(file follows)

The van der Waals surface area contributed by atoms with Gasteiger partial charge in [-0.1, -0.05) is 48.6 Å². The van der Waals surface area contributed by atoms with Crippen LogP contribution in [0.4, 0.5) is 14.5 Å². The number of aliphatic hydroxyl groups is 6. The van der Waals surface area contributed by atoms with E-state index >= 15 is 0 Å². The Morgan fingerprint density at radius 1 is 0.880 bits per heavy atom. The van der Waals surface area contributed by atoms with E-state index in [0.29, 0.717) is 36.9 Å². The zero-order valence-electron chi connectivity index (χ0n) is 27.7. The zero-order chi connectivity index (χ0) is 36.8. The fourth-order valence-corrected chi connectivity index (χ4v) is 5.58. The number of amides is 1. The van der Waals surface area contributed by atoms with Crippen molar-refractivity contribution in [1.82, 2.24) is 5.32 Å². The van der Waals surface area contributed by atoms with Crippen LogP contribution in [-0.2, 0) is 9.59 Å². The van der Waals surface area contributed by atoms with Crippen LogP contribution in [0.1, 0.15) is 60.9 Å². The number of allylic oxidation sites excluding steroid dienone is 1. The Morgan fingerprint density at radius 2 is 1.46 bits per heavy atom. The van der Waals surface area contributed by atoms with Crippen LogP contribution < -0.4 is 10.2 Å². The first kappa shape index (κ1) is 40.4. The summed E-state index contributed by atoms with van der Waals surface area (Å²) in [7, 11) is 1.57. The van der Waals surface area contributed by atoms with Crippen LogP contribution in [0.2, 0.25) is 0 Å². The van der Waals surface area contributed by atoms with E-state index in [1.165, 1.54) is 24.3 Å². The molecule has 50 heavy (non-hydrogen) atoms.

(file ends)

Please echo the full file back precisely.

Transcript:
The van der Waals surface area contributed by atoms with Gasteiger partial charge in [-0.1, -0.05) is 48.6 Å². The van der Waals surface area contributed by atoms with Crippen LogP contribution in [0.4, 0.5) is 14.5 Å². The number of aliphatic hydroxyl groups is 6. The van der Waals surface area contributed by atoms with E-state index >= 15 is 0 Å². The Morgan fingerprint density at radius 1 is 0.880 bits per heavy atom. The van der Waals surface area contributed by atoms with E-state index in [0.29, 0.717) is 36.9 Å². The zero-order valence-electron chi connectivity index (χ0n) is 27.7. The zero-order chi connectivity index (χ0) is 36.8. The fourth-order valence-corrected chi connectivity index (χ4v) is 5.58. The number of amides is 1. The van der Waals surface area contributed by atoms with Crippen molar-refractivity contribution in [1.82, 2.24) is 5.32 Å². The van der Waals surface area contributed by atoms with Crippen LogP contribution in [-0.2, 0) is 9.59 Å². The van der Waals surface area contributed by atoms with Crippen LogP contribution in [0.1, 0.15) is 60.9 Å². The number of allylic oxidation sites excluding steroid dienone is 1. The Morgan fingerprint density at radius 2 is 1.46 bits per heavy atom. The van der Waals surface area contributed by atoms with Crippen LogP contribution < -0.4 is 10.2 Å². The first kappa shape index (κ1) is 40.4. The summed E-state index contributed by atoms with van der Waals surface area (Å²) in [7, 11) is 1.57. The van der Waals surface area contributed by atoms with Crippen LogP contribution in [0.2, 0.25) is 0 Å². The van der Waals surface area contributed by atoms with E-state index in [1.165, 1.54) is 24.3 Å². The molecule has 50 heavy (non-hydrogen) atoms.